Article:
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Home News Why does happiness feel elusiver than ever? I thought therapy would make me happier

Why does happiness feel elusiver than ever? I thought therapy would make me happier

Photo by Fernanda Greppe on Unsplash

Once I had managed to flatten him in my mind into a benevolent inhuman listening machine I took to the process, but if anything, therapy has made the concept of happiness feel even more distant than it did in the past. Before, I could at least tell myself I was too lazy and stupid to build the life that would give me happiness. But in this past year, I have begun to understand how nebulous and elusive a notion it really is.

There has always been a tension in my life between the thrill of chaos and the comfort of security. For a long time this tension wasn’t a choice, largely because I hadn’t figured out how to hold down a permanent job or make enough money to relax for more than a week at a time. I was always propelled forward by necessity and urgency, figuring out new living situations, countries and part-time jobs. I was often enlivened by this: staying up all night to write a story because I had finished work at 10pm and would begin another shift at 8am; thrown into situations with all sorts of people I might otherwise never have met. At the same time I was exhausted, and often daydreamed about some change that would allow me to catch my breath, be settled and simple, and – yes – happy. It was natural to imagine that the absence of my daily anxieties about material things would make me feel calmer, and that this, in turn, would equal happiness.

By 2020 I had sold my novel and had the means to support myself and rent an apartment without constant worry, which was just as well as I’m not sure how I would have continued my previous cat-sitting, subletting way of life during the pandemic. I was certainly less than stoic in the face of isolation, but I embraced obligatory domesticity as best I could. After all, I had longed for it. I had wanted the burden of objects, of actually owning a bed, a decent wok and a television. And so I nested. Eventually, I got a cat. I didn’t feel happy but I felt something like contentment, and decided that this amounted to the same thing.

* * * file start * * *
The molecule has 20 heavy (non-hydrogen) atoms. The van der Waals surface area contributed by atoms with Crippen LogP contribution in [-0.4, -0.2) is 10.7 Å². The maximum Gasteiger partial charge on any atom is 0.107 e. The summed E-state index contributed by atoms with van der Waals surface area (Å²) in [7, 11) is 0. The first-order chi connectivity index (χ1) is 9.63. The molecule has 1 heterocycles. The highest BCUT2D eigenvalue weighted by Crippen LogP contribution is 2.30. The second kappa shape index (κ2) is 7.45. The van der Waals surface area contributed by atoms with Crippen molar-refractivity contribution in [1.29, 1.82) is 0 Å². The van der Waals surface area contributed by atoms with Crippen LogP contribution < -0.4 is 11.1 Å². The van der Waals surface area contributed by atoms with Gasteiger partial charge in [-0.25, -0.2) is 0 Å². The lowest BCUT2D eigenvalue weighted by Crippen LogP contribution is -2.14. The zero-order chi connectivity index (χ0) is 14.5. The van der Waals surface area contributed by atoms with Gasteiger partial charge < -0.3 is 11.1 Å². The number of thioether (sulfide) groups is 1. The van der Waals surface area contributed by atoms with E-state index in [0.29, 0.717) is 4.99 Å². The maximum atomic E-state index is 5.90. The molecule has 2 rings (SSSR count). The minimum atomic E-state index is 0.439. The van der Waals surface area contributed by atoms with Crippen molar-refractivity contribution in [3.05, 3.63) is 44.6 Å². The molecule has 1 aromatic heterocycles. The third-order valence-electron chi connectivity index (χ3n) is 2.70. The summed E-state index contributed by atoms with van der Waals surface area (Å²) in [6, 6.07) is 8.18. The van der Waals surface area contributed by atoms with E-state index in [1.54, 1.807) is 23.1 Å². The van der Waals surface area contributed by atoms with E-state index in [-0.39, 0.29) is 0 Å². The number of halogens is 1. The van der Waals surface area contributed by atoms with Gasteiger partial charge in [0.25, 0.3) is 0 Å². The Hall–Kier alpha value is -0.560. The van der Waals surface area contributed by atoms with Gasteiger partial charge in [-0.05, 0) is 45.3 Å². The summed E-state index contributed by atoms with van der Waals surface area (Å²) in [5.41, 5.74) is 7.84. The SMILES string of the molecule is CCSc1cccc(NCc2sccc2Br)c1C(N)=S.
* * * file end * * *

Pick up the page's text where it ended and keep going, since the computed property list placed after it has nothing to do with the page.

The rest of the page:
In the summer of 2022, when life returned to something resembling its former self, my notion of contentment as an equivalent to happiness was pierced dramatically. As the world expanded again, so did my ideas about pleasure and meaning. For the first time in my life, I had real choices about how I wanted to live (an unspeakably privileged problem to complain about), and I struggled to understand whether happiness for me means stimulation and excitement or comfort and calm. For some people these things are not mutually exclusive, but for me they seem to be. It has always been one or the other, and now I have to choose.

I have no idea, still, about what is meaningful and what is only fun – and if it is right to negate fun as I have just reflexively done. Perhaps fun can be important too; it certainly feels like one of the more important things in life to me – but maybe that belief in the profundity of fun is the root of whatever spiritual lack I am trying to address. There are enough censorious people out there who assure me that this is indeed the case every time I publicly defend the virtues of gallivanting and hedonism. Maybe they’re right, but I hope they aren’t, because they don’t seem to be very happy themselves.

I was talking with a friend lately about an impulse many writers have, not least myself, to finish pieces like this one with some ill-earned flourish of moral clarity. “All articles,” I said, “end in one of two ways: ‘And at the end of the day, who cares?’ or ‘At the end of the day, love is what matters.’” I am trying to resist that impulse. I am trying to avoid casting my indecision about what constitutes happiness as its own kind of moral victory. I am not going to smugly advise that the key to happiness lies in accepting its transience.

I come back to a question I constantly circle in therapy, which is: what exactly is it that I deserve? If I want something more, something different, is that an unreasonable demand born of ennui, or a valid ambition? My therapist asked me once if I felt as if I deserved happiness. I didn’t know the answer to that then, or now, but I think there are things other than happiness that I deserve and can have. Perhaps it’s best to think about those for now.

Megan Nolan is an Irish writer based in London. Her novel Ordinary Human Failings is published on 13 July 2023

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